The Most Dangerous U.S. Cities Aren't Anywhere Near Mexico

The Most Dangerous U.S. Cities Aren't Anywhere Near Mexico
Panoramic view of skyline and downtown El Paso Texas looking toward Juarez, Mexico (Photo by Visions of America/UIG via Getty Images)
Panoramic view of skyline and downtown El Paso Texas looking toward Juarez, Mexico (Photo by Visions of America/UIG via Getty Images)

The Texas Republican primary for lieutenant governor has evolved into a competition to see who can portray himself as the biggest immigration hardliner.

Texas State Sen. Dan Patrick has emerged as the leader in that competition, to judge from San Antonio Mayor Julian Castro’s assessment.

Patrick has warned repeatedly of a “Mexican invasion,” though net migration from Mexico to the United States has dropped to zero since the economic crisis of 2008, and the undocumented population of Texas has risen only modestly since then. He’s pledged to crack down on employers who hire undocumented workers, though he himself did so in the 1980s. And he’s tried to tie undocumented immigrants to violent crime, using questionable numbers.

Patrick ought to know a lot about crime. He hails from Houston, which has the ninth-highest crime rate on in the country for a city of more than 500,000 residents, according to annual statistics compiled by CQ Press.

But all the talk about border security conveniently ignores that that the U.S.-Mexico border is one of the safest regions in the country. For several years running, CQ Press has ranked the Texas border city of El Paso as the safest large city in the United States. The California city of San Diego, across from border from the Mexican city of Tijuana, comes in at number four. The fifth-safest city is Los Angeles, a heavily immigrant city just two hours away from the border. San Antonio, a majority-Latino city some 2.5 hours from the border, comes in at number 10.

The survey lists the 10 most dangerous cities of small, medium and large size in the United States. Not a single one of those 30 cities are located along the U.S.-Mexico border.

The federal government already pours more money into immigration enforcement than all other federal law enforcement agencies combined. Instead of throwing still more cash at the border, wouldn’t it make sense to secure these 10 cities first?

Detroit, Mich.
Detroit police officers investigate a shooting outside of a barber shop where nine people were shot Nov. 6, 2013 (Getty)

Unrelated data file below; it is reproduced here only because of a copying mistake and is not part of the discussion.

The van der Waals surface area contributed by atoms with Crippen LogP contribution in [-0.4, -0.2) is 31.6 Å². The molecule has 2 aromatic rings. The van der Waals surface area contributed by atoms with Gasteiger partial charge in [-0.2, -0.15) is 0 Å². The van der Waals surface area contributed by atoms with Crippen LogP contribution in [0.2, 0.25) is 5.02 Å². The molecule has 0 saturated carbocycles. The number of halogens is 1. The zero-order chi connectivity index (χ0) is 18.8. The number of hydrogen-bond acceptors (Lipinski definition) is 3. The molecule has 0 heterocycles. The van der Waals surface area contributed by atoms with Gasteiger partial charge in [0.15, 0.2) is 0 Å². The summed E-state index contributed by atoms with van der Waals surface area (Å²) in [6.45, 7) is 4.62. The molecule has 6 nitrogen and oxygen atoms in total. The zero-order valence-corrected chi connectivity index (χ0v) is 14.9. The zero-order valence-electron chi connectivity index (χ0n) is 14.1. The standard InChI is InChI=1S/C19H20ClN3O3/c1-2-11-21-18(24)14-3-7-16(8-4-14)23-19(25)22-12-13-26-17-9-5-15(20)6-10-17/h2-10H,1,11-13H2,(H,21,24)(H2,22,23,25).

With a murder rate of 42.8 per 100,000 residents, CQ Press places Detroit as the most dangerous large city in the United States. It's about as far from the U.S.-Mexico border as you can get.
Baltimore, Md.
While the homicide rate in most major cities dropped across the United States, Baltimore's continued to rise.
Memphis, Tenn.
The murder rate rose 7 percent in the Southern city of Memphis, Tennessee, according to Law Street. Fortunately, other violent crimes, including rape, robbery and aggravated assault, all dropped.
Milwaukee, Wis.
The violent crime rate in Milwaukee jumped by 5 percent from 2012 to 2013, according to Law Street. Milwaukee lies about 1,400 miles north of the U.S.-Mexico border.
Philadelphia, Pa.
Thankfully, the homicide rate in Philadelphia has declined in recent years, to a still-unsettling 15.9 per 100,000 residents. It would take 27 hours of nonstop driving from Philadelphia to reach the closest point on the U.S.-Mexico border.
Indianapolis, Ind.
This midwestern city is also a day's drive from the border.
Oklahoma City, Okla.
This city's police department is clamoring for more funds.
Washington, D.C.
Getty Images
Isn't it sad that the seat of federal government is ranked as the U.S. city with the eight-highest crime rate? Perhaps Congress should spend more time figuring out how to address the security issue outside its doorsteps.
Houston, Texas
Getty Images
Before railing against the much safer U.S.-Mexico border, perhaps Houston politicians should address their own city's high crime rate.
Dallas, Texas
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Another Texas non-border city that has security issues that beg to be addressed.

CORRECTION: This article was corrected to reflect that Memphis is a city and not a state.

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